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Death Cafe01/02/2020

Death Cafe

I have facilitated over a dozen Death Cafés in the Northwest Florida area since 2017, and as a way of letting the community know about an upcoming Death Café, I often distribute flyers to libraries, coffee shops and local colleges. But when I hand the flyer over and explain that there is an upcoming event in the community called a “Death Café,” I get some interesting responses. The most common response is widening eyes and then looking up at me in bewilderment. Some even step backwards away from me as if I am the Grim Reaper himself!

So what is Death Café? I will try to explain here, but if you really want to understand and have a unique learning experience, I suggest you attend one. They are always free and open to the public.

In many societies, including our own, talking about death is taboo. Often when someone brings up that topic, things go quiet and the subject gets changed quickly. But some people do want to talk about death; they just find it challenging to find others that will participate.

Jon Underwood, the founder of the Death Café, had read about Café Mortels (translation - deadly café) being held in Switzerland and he was fascinated. Jon actually went to Switzerland to meet the founder, Bernard Crettaz, to gather more information about it. This inspired Jon to start the Death Café in the UK. The first Death Café was held in Jon’s home in his London in 2011, and he opened it to the community. A Death Café is a discussion about death; there are no objectives or goals, just a safe space where you can discuss this topic openly. Jon said that his objective was “to increase awareness of death with a view to helping people make the most of their (finite) lives.”

Death is something we all have to come to terms with; ignoring it will not stop it from coming. We are hearing more in the media about death and dying and an increasing amount of books are being published on the topic. But even with these growing resources, I have been working in Hospice for over six years now, and I often witness how things can unravel upon someone’s death when end of life choices are not discussed beforehand. These discussions are so important. If we don’t have conversations about our fears, our wishes, and even the general topic of dying, the lack of communication and overwhelming emotions can often tear families apart. It seems that more people are beginning to realize the importance of talking about death. In fact, since the first Death Café in 2011, the concept has spread across the globe and there are Death Cafés in over 60 countries now.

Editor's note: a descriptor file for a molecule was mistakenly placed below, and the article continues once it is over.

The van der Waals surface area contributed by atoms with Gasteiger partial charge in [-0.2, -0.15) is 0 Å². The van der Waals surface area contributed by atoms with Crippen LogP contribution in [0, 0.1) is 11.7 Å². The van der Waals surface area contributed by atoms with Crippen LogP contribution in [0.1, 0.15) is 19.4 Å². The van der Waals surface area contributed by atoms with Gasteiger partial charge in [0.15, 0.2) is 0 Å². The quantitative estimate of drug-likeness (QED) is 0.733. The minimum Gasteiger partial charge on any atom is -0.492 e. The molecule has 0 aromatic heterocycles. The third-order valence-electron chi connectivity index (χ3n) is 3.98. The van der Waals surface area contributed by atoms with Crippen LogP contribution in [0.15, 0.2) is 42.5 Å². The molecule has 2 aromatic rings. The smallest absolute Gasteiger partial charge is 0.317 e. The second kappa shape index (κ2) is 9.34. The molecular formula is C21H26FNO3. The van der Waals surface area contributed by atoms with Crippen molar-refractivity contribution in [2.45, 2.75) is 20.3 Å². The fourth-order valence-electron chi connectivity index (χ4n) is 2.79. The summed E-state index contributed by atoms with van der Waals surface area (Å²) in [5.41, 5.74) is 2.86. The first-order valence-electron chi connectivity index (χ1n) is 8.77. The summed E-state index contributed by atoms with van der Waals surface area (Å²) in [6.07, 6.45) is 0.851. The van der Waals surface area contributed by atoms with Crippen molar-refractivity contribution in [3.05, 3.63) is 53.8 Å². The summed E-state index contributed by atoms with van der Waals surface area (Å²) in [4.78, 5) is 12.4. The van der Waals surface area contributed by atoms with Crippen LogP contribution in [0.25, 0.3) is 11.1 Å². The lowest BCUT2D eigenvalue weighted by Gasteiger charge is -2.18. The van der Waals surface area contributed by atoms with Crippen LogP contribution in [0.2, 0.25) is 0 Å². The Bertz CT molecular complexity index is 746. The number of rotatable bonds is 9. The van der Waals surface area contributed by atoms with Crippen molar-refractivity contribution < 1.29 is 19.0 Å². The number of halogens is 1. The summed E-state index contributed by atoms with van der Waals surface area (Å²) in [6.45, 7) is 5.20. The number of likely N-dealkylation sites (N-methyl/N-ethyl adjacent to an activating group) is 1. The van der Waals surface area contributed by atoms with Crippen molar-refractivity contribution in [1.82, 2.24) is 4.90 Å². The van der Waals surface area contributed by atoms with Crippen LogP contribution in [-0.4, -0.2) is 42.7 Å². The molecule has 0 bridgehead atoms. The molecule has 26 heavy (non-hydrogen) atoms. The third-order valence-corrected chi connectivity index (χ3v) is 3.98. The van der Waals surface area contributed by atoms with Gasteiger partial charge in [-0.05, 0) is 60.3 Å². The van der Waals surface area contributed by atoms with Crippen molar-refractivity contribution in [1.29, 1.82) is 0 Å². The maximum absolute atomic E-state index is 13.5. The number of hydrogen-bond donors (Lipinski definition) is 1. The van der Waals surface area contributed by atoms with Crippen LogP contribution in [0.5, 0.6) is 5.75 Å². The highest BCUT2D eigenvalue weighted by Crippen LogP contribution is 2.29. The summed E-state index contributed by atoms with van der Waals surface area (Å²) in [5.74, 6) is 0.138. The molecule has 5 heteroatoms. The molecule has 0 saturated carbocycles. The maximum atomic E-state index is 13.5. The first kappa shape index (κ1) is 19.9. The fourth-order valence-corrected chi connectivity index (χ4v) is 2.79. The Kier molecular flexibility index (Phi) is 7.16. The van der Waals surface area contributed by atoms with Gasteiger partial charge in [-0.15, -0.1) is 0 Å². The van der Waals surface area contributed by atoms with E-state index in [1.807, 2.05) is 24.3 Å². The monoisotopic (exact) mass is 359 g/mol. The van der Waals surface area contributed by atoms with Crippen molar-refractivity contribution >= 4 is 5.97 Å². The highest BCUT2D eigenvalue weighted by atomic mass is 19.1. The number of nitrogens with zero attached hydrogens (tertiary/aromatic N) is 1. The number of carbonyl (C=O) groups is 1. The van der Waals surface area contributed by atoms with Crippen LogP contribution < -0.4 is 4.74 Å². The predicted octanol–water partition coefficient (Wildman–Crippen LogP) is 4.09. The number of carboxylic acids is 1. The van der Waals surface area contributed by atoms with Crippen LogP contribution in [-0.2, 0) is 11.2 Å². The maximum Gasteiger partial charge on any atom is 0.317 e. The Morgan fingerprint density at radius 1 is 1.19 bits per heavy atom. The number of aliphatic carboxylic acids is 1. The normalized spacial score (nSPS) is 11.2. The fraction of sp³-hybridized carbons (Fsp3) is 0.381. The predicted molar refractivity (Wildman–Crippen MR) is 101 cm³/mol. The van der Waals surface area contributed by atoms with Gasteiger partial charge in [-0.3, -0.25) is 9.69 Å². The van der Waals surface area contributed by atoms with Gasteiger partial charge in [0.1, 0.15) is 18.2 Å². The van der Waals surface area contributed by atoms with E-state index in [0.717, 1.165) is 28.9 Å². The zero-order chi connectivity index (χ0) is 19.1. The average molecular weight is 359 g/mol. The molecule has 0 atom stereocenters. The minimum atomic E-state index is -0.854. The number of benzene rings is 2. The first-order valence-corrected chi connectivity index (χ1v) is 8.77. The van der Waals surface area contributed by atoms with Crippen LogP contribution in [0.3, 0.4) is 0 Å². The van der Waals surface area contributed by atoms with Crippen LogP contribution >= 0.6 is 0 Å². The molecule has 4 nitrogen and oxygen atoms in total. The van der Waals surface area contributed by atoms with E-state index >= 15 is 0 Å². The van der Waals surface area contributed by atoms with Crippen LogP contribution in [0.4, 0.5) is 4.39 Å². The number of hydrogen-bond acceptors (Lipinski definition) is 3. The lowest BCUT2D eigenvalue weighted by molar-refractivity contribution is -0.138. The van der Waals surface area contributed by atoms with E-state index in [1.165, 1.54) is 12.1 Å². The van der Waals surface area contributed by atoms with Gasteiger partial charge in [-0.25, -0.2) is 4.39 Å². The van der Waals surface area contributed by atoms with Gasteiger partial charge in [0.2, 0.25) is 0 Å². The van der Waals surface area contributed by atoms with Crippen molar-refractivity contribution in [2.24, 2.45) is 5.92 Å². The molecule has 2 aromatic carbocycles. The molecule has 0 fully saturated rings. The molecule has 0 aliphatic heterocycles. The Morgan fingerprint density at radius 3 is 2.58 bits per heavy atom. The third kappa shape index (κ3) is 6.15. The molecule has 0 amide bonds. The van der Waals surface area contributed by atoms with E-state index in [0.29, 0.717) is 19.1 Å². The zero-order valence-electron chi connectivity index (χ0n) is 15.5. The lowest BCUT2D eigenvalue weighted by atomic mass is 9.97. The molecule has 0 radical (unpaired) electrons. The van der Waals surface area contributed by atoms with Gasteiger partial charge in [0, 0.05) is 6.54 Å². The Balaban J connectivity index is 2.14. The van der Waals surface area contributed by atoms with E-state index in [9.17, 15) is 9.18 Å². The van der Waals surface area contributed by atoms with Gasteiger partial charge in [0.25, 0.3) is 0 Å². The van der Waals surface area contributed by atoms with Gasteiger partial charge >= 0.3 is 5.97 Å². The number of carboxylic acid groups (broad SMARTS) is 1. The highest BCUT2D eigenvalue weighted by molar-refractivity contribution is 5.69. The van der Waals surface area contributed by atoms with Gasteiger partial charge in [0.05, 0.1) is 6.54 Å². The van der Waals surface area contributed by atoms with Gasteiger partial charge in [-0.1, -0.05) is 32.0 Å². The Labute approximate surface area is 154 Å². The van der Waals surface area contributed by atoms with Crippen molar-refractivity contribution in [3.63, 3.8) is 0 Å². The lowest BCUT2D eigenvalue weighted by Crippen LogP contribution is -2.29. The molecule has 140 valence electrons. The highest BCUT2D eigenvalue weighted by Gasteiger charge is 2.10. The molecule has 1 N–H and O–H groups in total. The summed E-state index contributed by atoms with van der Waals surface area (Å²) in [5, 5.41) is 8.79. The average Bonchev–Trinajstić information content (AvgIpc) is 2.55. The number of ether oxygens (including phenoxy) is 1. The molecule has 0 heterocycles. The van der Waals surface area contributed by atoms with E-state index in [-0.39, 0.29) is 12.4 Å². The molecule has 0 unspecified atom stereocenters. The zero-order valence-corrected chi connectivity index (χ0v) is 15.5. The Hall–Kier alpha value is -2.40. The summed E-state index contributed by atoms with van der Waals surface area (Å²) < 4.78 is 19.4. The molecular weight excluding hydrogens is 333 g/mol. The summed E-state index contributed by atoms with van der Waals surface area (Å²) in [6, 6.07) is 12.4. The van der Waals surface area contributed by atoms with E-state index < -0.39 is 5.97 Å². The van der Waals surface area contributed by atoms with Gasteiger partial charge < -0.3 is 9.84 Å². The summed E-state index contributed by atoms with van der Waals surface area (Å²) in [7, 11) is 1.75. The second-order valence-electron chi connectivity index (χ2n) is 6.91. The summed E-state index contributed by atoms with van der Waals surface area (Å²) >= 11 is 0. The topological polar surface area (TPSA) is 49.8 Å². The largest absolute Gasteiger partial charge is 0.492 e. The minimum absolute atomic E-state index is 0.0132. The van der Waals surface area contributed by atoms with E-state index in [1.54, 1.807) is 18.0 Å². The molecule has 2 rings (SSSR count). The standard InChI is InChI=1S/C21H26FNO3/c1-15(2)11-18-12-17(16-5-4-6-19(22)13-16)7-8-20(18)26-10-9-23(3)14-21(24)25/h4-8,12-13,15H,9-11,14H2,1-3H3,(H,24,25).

Death Cafés are an interesting, safe and even fun way to discuss this complex topic. The cafés are full of stories, introspection and sharing. 

You can come alone or with a loved one to bring your stories or your questions. And I do hope all of those reading this article will join me at a Death Café soon.

For more information and to look for upcoming Death Cafés sponsored by VITAS Healthcare, you can contact Lelanya Taber at 850.530.4268 with any questions.

The Death Café is not a grief/ bereavement support group.

Shawn P. attended one of our Death Cafés, he describes the experience:

“I recently attended a Death Café. I’m a nurse by profession and deal with death as part of what I do. I enjoyed this opportunity to express my thoughts and beliefs on death and dying as it relates to me in a personal and professional level; the two do intertwine. It was a great experience to hear what others have to say and also share my thoughts. Too often during life, we avoid the discussion because of fear. Speaking openly about how we would perhaps like our death to be like can be of comfort. I highly recommend going and expressing yourself and perhaps learning something new.”

Karen R. attended two of our Death Cafes; she describes the experience:

"It's nice to find an event in which you can meet and talk about the deeper things in life. The Death Cafe allows people to have deep discussions about things in which we don't often get the chance to talk about. For me, this feeds my soul, and I love to speak about and explore topics of which are inevitable and often considered taboo. The Death Cafe does a great job of facilitating and creating open and productive discussions about death and dying that makes you leave feeling like you had great, deep discussions with close friends.


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